What is honor? Is it your value as a human being? Is it your worth in relation to your actions? Is it the weight with which other’s view you? Thrity Umrigar seeks, not to answer this question, but to pose it in a way that forces her readers to interrogate its meaning in her latest novel by the very same name: Honor.
Honor begins with a newspaper clipping: a woman and her husband have been burned alive for their interfaith marriage. A marriage between a Hindu and Muslim is nothing but dishonorable in their small Indian village. The woman, Meena, and her unborn child, though, survive the burning. Backed by a lawyer fighting to change the corrupt legal system in India, Meena presses charges against her two brothers—the men who burned her husband to protect their honor and hers.
Next, we meet Smita. An American journalist who was born in India and hasn’t returned since she left at fourteen, Smita is suddenly summoned to the country by her coworker who is stationed in India. At first, Smita thinks her friend and coworker simply needs some help recovering from an emergency surgery, and Smita, though hesitant to return to the place of her birth, pushes her apprehension aside for her friend. When Smita arrives though, it quickly becomes clear that her coworker called Smita to India for a very different purpose: to take over coverage of Meena’s story. Smita is thrown into a whirlwind of emotion as she attempts to navigate not only Meena’s heartbreaking story and the inherent issues they illuminate for her homeland but also Smita’s own deep-seated traumas that lay hidden in that same land.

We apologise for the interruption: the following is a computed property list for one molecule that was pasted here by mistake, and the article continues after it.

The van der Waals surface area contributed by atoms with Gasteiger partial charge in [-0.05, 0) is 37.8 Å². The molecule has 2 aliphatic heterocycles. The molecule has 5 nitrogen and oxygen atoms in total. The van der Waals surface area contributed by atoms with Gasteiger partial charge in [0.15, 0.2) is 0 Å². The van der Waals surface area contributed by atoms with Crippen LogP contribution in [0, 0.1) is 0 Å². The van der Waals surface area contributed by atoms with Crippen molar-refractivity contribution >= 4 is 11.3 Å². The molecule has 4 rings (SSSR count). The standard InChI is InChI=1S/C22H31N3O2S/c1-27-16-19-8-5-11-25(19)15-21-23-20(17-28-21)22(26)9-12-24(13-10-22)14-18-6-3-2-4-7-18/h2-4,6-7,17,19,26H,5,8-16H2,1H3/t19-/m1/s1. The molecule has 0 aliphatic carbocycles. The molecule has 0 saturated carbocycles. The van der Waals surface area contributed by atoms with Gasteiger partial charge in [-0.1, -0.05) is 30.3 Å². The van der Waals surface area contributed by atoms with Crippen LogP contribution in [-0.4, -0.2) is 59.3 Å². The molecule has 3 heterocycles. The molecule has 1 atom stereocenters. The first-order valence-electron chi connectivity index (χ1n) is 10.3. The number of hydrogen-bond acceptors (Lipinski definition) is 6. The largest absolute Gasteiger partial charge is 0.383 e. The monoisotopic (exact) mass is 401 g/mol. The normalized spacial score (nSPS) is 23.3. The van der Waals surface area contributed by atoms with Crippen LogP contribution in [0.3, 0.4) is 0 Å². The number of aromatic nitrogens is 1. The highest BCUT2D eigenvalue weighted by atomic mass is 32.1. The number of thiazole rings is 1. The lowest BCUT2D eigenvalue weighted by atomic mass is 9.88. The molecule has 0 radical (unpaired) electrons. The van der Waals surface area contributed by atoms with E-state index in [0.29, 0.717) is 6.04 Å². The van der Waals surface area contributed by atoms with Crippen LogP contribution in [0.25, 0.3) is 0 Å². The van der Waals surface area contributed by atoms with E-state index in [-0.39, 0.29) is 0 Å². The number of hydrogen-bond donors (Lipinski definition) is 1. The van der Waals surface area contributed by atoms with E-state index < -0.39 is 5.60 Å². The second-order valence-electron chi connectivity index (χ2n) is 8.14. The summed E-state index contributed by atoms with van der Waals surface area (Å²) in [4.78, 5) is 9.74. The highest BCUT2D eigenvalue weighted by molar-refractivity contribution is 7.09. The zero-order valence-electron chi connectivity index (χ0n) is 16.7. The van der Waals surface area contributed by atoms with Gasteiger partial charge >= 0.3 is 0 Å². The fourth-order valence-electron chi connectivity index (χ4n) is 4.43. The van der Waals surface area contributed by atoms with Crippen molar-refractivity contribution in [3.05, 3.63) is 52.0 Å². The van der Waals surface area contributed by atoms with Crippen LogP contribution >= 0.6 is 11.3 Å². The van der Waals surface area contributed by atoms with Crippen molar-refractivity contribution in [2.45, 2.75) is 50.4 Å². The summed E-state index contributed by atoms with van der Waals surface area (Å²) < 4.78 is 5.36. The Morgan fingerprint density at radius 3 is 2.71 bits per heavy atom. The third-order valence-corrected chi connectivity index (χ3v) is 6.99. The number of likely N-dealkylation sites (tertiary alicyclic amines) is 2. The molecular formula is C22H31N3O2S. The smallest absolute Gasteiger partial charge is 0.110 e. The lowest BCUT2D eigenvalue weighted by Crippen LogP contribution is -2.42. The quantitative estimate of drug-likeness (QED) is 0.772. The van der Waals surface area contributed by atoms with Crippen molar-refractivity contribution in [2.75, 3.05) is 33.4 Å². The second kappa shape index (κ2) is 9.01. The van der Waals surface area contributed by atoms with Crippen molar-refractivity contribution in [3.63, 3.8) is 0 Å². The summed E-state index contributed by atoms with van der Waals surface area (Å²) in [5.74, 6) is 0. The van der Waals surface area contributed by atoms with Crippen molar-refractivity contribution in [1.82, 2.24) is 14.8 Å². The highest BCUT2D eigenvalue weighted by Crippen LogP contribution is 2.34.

Misogyny and patriarchy, class and privilege, racism and toxic masculinity are only a few of the major themes that Umrigar explores in Honor. She poses tough questions such as: are people born evil or are they made evil by their circumstances, by their station in life, by the way they are treated and made to feel dishonorable? Umrigar doesn’t by any means hide her stance on many of these questions and issues, and she often flat out tells the reader what she thinks is right and wrong, but not always. By the end of the novel, we are still left with an elusive feeling as to who was “good” and who was “bad.” We hate Meena’s brothers for what they’ve done, and yet that feeling is somewhat challenged when we learn that the brothers too were pressured to fulfill a task they thought to be handed down by the gods. Umrigar clearly paints a complicated picture not only of India and the issues illuminated by the country’s policies and practices, but issues that Smita points out exist everywhere.
Part drama, part romance, part social justice call-to-action, Honor is a novel that quickly draws you in and doesn’t leave much room for dawdling. While the plot and backstories of the characters often feel a bit canned, this somehow doesn’t detract from the engaging nature of the novel. It works because Umrigar sets Honor up in such a way that we are compelled to seek out the why, not the what of the novel. Why did it happen? Why did it have to happen? Why were these characters compelled to make the choices they made? And while the answer seems to lie somewhere in the title of the book, still the reader asks “Why? Why is that honor? Why is that what honor means to him, to her, to you?”
Slated for release by Algonquin books in January of 2022, Honor by Thrity Umrigar is an important and deeply tragic book that asks all the right questions of humanity.
You can preorder a copy of Honor by Thrity Umrigar from your local independent bookstore.
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FTC Disclaimer: This book was given to me in return for a fair and honest review of the text.